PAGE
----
Scranton Workplace Injury Attorney
According to Pennsylvania law, employers are legally bound to create a safe place for their employees to work. The Occupational Safety and Health Administration (OSHA) sets minimum guidelines for work environments, with specific procedures for particular industries. Some workplaces are naturally more hazardous than others, but anyone can be injured on the job.
Common workplace hazards include dangerous chemicals, heavy machinery, and environmental hazards such as exposure to elements leading to dehydration. Some of the most dangerous workplaces include:
- The construction industry. Workers are exposed to dangers routinely from operating heavy machinery, exposure to the elements, and falling pieces of construction debris.
- Logging is the most dangerous job in the United States, according to the Bureau of Labor Statistics. Over 100 loggers died in 2015 from falling branches and rough terrain.
- Fishing industry workers face harsh conditions on the water and exposure to the elements.
- Truck driving is one of the nation’s most dangerous professions, with workers driving long hours that leave them prone to accidents. Additionally, truck drivers face poor health consequences associated with a sedentary lifestyle.
- Police officers routinely face dangers on the job, becoming the 15th most dangerous profession in 2015.
- Agricultural professions see injury from operation of heavy machinery, as well as chronic conditions from hard labor.
- Oil field workers are vulnerable to explosions and electrocution, making it one of the most dangerous occupations.
While some industries are more prone to injury than others, even office workers can face negative health consequences on the job. Examples of office injuries include carpal tunnel syndrome, and defective chair collapses. If you’ve been injured on the job, you may be eligible for a workers’ compensation claim under Pennsylvania law. Contact our Scranton workplace injury attorneys for a free consultation.
Scranton Workplace Injury Legal Resources
- Why Choose Us?
- What Is Workers’ Compensation?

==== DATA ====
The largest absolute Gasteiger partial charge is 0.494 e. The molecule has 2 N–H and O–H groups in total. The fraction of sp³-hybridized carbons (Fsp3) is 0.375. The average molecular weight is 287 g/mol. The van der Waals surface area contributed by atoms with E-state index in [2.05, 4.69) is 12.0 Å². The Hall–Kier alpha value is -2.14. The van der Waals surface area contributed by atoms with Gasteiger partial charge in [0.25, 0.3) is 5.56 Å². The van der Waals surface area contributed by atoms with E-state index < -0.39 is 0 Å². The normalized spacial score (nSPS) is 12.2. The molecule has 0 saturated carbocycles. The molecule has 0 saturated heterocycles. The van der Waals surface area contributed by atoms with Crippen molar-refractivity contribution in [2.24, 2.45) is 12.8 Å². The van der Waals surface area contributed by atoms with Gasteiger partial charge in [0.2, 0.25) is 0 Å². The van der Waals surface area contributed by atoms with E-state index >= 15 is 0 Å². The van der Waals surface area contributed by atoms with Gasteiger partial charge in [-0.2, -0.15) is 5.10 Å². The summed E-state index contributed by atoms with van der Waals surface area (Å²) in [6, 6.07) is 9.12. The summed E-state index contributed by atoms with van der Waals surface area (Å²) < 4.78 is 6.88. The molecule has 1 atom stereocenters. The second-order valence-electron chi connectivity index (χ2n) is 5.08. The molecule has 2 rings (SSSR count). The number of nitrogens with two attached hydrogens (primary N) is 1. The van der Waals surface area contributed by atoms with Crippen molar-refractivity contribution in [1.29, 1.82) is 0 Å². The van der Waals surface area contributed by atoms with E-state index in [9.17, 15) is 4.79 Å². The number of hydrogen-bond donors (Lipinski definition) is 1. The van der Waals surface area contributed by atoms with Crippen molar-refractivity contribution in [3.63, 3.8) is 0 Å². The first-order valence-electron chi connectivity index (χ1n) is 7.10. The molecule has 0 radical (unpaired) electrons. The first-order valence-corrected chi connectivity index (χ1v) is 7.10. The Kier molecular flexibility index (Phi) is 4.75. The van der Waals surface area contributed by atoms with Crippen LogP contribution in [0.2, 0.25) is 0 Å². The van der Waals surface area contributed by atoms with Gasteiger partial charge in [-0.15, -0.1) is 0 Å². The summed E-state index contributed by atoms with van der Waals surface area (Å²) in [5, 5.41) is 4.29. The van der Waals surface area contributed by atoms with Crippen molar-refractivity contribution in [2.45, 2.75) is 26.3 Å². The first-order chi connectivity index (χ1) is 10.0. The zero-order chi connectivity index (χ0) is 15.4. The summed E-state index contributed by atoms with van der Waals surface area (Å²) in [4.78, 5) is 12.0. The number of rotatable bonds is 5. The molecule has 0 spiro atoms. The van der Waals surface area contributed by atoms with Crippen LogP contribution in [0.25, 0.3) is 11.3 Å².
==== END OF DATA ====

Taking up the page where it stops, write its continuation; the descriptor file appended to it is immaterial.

- What are Common Causes of Workplace Injuries?
- What Damages Can I Recover After a Workplace Injury in Pennsylvania?
- Who Is Responsible for a Workplace Injury in Pennsylvania?
- What Should I Do After a Workplace Injury in Pennsylvania?
- Contact Us
Why Choose Us?
- Our law firm focuses exclusively on personal injury cases. We leverage all of our resources and experience to help injured victims and their families recoup damages.
- We have helped recover more than $100 million in damages for injured victims.
- Our attorneys only collect money if our clients are awarded damages. No win no fee.
What Is Workers’ Compensation?
The Pennsylvania Workers’ Compensation Act provides benefits for your medical expenses, and in the event you are unable to return to work, provides compensation for lost wages until you can return. Death benefits are also available for dependents, in the event of a catastrophic work accident.
Private insurance companies provide workers’ compensation for your company, but your benefits may also come from the State Workers Insurance Fund.
What are Common Causes of Workplace Injuries?
Workplace accidents can result in devastating physical and psychological harm. The most common causes of workplace injuries include the following:
Exposure to Harmful Substances or Environments
- Hazardous substances (e.g., toxic chemicals, infectious diseases such as COVID-19)
- Electrical accidents
- Working in extreme temperatures
- Exposure to radiation
- Extremely loud noise on the job
- Excessive air or water pressure changes or lack of oxygen
- Witnessing traumatic or stressful events
Slip, Trips, or Fall Accidents
- Slippery floors
- Objects in the walkway
- Working from heights
- Collapsing structures
- Excessive lifting, pushing, carrying, turning, throwing, or holding.
- Repetitive motion: Repeating the same movement on the job (e.g., frequent lifting, holding awkward postures, using vibrating equipment, etc.)
Contact with Objects or Equipment
- Falling or moving object striking a worker
- Bumping into, kicking, stepping on, or being pushed or thrown into an object
- Being crushed, pinched, squeezed by, or in between equipment
- Excessive vibration can disrupt the muscular, nervous, or vascular systems
In 2020, the number one cause (36.1%) of workplace injuries that led to days away from work was exposure to harmful substances or environments. Previously, this cause was ranked sixth, but because of COVID-19 cases, it has taken the top spot.
What Damages Can I Recover After a Workplace Injury in Pennsylvania?
In addition to workers’ compensation benefits, you may have the right to recover damages from a third party. For example, if another individual or company outside of your employer contributed to your accident, you might be able to hold them accountable for: